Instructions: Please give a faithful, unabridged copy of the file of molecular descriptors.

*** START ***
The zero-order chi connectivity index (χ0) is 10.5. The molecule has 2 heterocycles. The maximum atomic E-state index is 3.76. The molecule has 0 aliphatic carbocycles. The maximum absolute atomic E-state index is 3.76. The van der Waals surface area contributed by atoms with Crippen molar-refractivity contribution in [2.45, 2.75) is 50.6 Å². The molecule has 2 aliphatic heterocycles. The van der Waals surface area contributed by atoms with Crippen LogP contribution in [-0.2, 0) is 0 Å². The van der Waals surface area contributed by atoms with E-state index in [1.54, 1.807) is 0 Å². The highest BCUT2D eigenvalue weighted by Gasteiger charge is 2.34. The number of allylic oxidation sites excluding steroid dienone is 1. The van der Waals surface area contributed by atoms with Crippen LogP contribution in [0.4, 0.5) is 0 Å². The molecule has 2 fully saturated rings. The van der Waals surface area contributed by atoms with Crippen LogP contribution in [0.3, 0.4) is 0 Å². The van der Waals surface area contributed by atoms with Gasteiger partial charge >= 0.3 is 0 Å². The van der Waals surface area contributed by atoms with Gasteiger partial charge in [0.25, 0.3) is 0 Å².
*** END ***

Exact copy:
The zero-order chi connectivity index (χ0) is 10.5. The molecule has 2 heterocycles. The maximum atomic E-state index is 3.76. The molecule has 0 aliphatic carbocycles. The maximum absolute atomic E-state index is 3.76. The van der Waals surface area contributed by atoms with Crippen molar-refractivity contribution in [2.45, 2.75) is 50.6 Å². The molecule has 2 aliphatic heterocycles. The van der Waals surface area contributed by atoms with Crippen LogP contribution in [-0.2, 0) is 0 Å². The van der Waals surface area contributed by atoms with E-state index in [1.54, 1.807) is 0 Å². The highest BCUT2D eigenvalue weighted by Gasteiger charge is 2.34. The number of allylic oxidation sites excluding steroid dienone is 1. The van der Waals surface area contributed by atoms with Crippen LogP contribution in [0.4, 0.5) is 0 Å². The molecule has 2 fully saturated rings. The van der Waals surface area contributed by atoms with Crippen LogP contribution in [0.3, 0.4) is 0 Å². The van der Waals surface area contributed by atoms with Gasteiger partial charge >= 0.3 is 0 Å². The van der Waals surface area contributed by atoms with Gasteiger partial charge in [0.25, 0.3) is 0 Å².